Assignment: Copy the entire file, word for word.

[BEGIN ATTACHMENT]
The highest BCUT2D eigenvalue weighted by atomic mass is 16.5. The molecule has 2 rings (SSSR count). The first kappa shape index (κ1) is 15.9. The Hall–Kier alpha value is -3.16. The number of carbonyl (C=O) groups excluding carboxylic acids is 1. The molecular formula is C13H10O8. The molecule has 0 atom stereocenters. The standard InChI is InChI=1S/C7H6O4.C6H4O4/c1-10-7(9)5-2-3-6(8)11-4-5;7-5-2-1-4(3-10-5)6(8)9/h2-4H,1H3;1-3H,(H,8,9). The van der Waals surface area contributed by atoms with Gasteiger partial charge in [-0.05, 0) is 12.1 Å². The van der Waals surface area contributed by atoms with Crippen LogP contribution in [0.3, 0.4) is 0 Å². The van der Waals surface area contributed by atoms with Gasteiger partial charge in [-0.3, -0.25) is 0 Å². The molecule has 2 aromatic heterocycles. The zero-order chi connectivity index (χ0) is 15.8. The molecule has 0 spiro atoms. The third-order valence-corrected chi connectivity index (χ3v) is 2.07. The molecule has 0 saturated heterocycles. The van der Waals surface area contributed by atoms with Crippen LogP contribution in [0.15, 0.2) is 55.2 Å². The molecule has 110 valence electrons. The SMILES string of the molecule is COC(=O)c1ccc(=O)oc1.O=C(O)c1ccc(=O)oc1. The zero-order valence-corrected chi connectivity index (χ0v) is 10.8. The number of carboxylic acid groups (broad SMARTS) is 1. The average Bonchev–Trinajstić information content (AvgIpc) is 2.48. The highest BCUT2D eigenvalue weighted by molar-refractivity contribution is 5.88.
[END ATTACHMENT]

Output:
The highest BCUT2D eigenvalue weighted by atomic mass is 16.5. The molecule has 2 rings (SSSR count). The first kappa shape index (κ1) is 15.9. The Hall–Kier alpha value is -3.16. The number of carbonyl (C=O) groups excluding carboxylic acids is 1. The molecular formula is C13H10O8. The molecule has 0 atom stereocenters. The standard InChI is InChI=1S/C7H6O4.C6H4O4/c1-10-7(9)5-2-3-6(8)11-4-5;7-5-2-1-4(3-10-5)6(8)9/h2-4H,1H3;1-3H,(H,8,9). The van der Waals surface area contributed by atoms with Gasteiger partial charge in [-0.05, 0) is 12.1 Å². The van der Waals surface area contributed by atoms with Crippen LogP contribution in [0.3, 0.4) is 0 Å². The van der Waals surface area contributed by atoms with Gasteiger partial charge in [-0.3, -0.25) is 0 Å². The molecule has 2 aromatic heterocycles. The zero-order chi connectivity index (χ0) is 15.8. The molecule has 0 spiro atoms. The third-order valence-corrected chi connectivity index (χ3v) is 2.07. The molecule has 0 saturated heterocycles. The van der Waals surface area contributed by atoms with Crippen LogP contribution in [0.15, 0.2) is 55.2 Å². The molecule has 110 valence electrons. The SMILES string of the molecule is COC(=O)c1ccc(=O)oc1.O=C(O)c1ccc(=O)oc1. The zero-order valence-corrected chi connectivity index (χ0v) is 10.8. The number of carboxylic acid groups (broad SMARTS) is 1. The average Bonchev–Trinajstić information content (AvgIpc) is 2.48. The highest BCUT2D eigenvalue weighted by molar-refractivity contribution is 5.88.